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I have a sump in my basement that collects water from (I believe) outside of the house through some kind of foundation drain / weeping tile.

Lately with all of the snow melting and rain, I've noticed that the electric sump pump is not always kicking in on its own. Sometimes it does, but often I hear the backup (water-based) pump instead.

I've taken a look down the sump and it looks like the float for the switch is rising but still isn't engaging the pump. If I gently jiggle the discharge pipe, it kicks right on.

See this video, with the electric sump pump in the bottom-center of the frame (green) and the white float right above it (note the water level is already at/above the float): https://vid.me/IM6i

The float seems to rise but at some point, the water level rises over it. Could the float be waterlogged, so it does not have enough buoyancy to engage the pump? Or could it be something with the rod that connects the float to the pump? Why does it happen intermittently?

How should I go about investigating further?

Thanks for the help.

  • Joseph: ANy chance you could share how you finally resolved this issue? I have a Zoeller M53 that has the exact same issue...water rises above float and just the slightest touch triggers the switch. Replaced the switch and still having same problem. Replaced the float and guess what...same problem. This is about as frustrating as it gets. I have checked over and over and it is not binding. just not enough upward pressure to push the switch on...yet it has worked for years with no issue. – j crow Sep 8 '18 at 17:32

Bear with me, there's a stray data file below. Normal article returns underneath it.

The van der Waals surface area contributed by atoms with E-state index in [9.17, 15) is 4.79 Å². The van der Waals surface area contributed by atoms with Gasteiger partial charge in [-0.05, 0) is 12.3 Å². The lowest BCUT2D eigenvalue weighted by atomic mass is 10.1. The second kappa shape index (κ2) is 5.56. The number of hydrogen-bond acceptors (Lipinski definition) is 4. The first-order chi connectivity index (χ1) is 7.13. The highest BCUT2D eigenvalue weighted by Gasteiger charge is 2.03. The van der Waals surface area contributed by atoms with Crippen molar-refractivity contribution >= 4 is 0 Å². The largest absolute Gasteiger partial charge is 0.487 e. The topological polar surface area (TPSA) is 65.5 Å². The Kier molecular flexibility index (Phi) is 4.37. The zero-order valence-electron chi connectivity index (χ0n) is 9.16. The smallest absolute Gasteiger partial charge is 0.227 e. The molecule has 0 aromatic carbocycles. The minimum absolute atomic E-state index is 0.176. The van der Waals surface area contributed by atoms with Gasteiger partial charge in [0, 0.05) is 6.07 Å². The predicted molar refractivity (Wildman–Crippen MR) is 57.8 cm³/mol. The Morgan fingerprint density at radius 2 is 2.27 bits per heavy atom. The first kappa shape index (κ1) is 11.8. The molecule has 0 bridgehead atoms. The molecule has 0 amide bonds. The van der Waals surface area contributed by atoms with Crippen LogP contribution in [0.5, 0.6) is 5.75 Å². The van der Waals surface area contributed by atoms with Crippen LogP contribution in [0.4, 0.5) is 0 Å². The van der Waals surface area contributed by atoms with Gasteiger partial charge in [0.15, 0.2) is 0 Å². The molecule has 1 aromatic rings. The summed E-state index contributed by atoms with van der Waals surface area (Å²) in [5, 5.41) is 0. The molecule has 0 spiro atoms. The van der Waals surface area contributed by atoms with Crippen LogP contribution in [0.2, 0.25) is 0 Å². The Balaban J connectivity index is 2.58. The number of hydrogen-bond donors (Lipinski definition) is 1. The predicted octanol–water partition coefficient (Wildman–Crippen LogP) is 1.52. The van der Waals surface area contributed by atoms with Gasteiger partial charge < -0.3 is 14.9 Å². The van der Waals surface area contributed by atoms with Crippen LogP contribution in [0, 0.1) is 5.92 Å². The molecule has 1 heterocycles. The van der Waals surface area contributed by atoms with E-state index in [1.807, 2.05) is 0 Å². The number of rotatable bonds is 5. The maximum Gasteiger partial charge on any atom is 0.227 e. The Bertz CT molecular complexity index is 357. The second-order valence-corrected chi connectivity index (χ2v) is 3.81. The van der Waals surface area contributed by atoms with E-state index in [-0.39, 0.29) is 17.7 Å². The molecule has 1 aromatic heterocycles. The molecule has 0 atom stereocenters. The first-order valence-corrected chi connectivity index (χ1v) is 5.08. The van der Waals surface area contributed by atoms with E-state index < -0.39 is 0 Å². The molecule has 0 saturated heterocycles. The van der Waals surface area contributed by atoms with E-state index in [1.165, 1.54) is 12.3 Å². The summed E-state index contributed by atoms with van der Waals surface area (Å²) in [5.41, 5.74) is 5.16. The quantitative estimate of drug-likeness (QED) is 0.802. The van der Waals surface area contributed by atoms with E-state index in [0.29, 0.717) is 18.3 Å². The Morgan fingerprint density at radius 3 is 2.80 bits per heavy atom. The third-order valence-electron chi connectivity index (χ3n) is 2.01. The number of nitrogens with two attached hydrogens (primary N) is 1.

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The float should travel freely up and down on a vertical rod.

As the float rises toward the top of its travel, it operates a switch. This is the switch that turns on the pump.

Raise the float manually. The switch should operate and the pump should turn on. If it does not, it is the power supply, the switch or the pump.

It should be obvious just by looking at the float whether it is floating or not.

  • The float does move up and down . You can see it moving back down in the video I posted as the water is discharged. The trouble is that, even though the float does rise, sometimes the water continues to rise above the float. I do not know if this is because the float is not buoyant enough or if there is resistance for some reason with the rod/switch. – Joseph Apr 1 '17 at 15:39
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    @Joseph It's not enough for the float to move up and down. It must also interact with a switch at some point. If you move it up manually, you should be able to hear/feel the switch operate, unless it is magnetically actuated. When the switch operates (if), the motor should fire, so watch out. You're looking to see what seems reliable and what seems not. More likely than not, it will be apparent. For instance note the switch operating force and feel if the float likely has enough bouyancy to operate it. – Harper Apr 1 '17 at 15:58
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A waterlogged float will be audible if you remove it from the pump and shake it.

IMPE the rod/top mount motor arrangement is often subject to flaky operation as some part of the mechanism binds, sometimes, not always, just enough to prevent it from turning on.

I have found fully submersible sump pumps far more reliable, but my workplace still chooses the cheapest pumps with the top motor, which can be expensive when you count the cost of the occasional flood. But that's why I'm familiar with their issues. The fact that "jiggling" causes it to work suggests (to me) binding in the float mechanism or a defective switch, and binding is far more common.

If the pump is not vertical or the rod-support is not lined up with the switch properly, the odds of binding increase. Check the float/rod system for free and easy movement (manually) and adjust as needed. Test with a hose or a bucket of water, adding water to the sump to check turn-on. Or take the more expensive road and get a submersible sump pump to replace it.

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